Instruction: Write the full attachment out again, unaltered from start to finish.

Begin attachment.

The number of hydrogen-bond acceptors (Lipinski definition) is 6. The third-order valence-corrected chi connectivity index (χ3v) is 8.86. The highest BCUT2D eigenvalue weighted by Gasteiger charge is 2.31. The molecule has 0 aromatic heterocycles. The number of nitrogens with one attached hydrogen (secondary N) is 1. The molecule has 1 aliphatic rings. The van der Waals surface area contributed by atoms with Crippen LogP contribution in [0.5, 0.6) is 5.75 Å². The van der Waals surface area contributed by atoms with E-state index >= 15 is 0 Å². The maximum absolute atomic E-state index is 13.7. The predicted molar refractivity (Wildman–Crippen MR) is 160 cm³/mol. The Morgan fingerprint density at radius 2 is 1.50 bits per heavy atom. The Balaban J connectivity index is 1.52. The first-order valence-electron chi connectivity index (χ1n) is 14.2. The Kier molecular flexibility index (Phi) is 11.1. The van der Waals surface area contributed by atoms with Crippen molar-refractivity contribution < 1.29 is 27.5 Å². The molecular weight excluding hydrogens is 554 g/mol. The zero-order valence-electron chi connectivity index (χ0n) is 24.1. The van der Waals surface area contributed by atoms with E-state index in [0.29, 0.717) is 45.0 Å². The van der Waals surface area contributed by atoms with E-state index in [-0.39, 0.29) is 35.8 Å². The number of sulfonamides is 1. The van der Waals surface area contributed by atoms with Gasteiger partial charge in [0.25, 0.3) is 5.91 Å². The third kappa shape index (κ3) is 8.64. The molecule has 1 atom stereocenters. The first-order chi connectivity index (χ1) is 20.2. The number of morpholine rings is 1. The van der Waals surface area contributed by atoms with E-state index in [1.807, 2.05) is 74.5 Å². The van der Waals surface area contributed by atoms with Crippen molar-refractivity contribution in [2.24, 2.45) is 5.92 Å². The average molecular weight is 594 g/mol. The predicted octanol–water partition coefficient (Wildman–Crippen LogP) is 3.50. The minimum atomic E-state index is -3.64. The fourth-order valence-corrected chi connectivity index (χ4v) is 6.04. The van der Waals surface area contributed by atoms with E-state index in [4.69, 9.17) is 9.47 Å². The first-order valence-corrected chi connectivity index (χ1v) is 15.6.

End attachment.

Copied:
The number of hydrogen-bond acceptors (Lipinski definition) is 6. The third-order valence-corrected chi connectivity index (χ3v) is 8.86. The highest BCUT2D eigenvalue weighted by Gasteiger charge is 2.31. The molecule has 0 aromatic heterocycles. The number of nitrogens with one attached hydrogen (secondary N) is 1. The molecule has 1 aliphatic rings. The van der Waals surface area contributed by atoms with Crippen LogP contribution in [0.5, 0.6) is 5.75 Å². The van der Waals surface area contributed by atoms with E-state index >= 15 is 0 Å². The maximum absolute atomic E-state index is 13.7. The predicted molar refractivity (Wildman–Crippen MR) is 160 cm³/mol. The Morgan fingerprint density at radius 2 is 1.50 bits per heavy atom. The Balaban J connectivity index is 1.52. The first-order valence-electron chi connectivity index (χ1n) is 14.2. The Kier molecular flexibility index (Phi) is 11.1. The van der Waals surface area contributed by atoms with Crippen molar-refractivity contribution < 1.29 is 27.5 Å². The molecular weight excluding hydrogens is 554 g/mol. The zero-order valence-electron chi connectivity index (χ0n) is 24.1. The van der Waals surface area contributed by atoms with E-state index in [0.29, 0.717) is 45.0 Å². The van der Waals surface area contributed by atoms with E-state index in [-0.39, 0.29) is 35.8 Å². The number of sulfonamides is 1. The van der Waals surface area contributed by atoms with Gasteiger partial charge in [0.25, 0.3) is 5.91 Å². The third kappa shape index (κ3) is 8.64. The molecule has 1 atom stereocenters. The first-order chi connectivity index (χ1) is 20.2. The number of morpholine rings is 1. The van der Waals surface area contributed by atoms with E-state index in [1.807, 2.05) is 74.5 Å². The van der Waals surface area contributed by atoms with Crippen molar-refractivity contribution in [2.24, 2.45) is 5.92 Å². The average molecular weight is 594 g/mol. The predicted octanol–water partition coefficient (Wildman–Crippen LogP) is 3.50. The minimum atomic E-state index is -3.64. The fourth-order valence-corrected chi connectivity index (χ4v) is 6.04. The van der Waals surface area contributed by atoms with E-state index in [4.69, 9.17) is 9.47 Å². The first-order valence-corrected chi connectivity index (χ1v) is 15.6.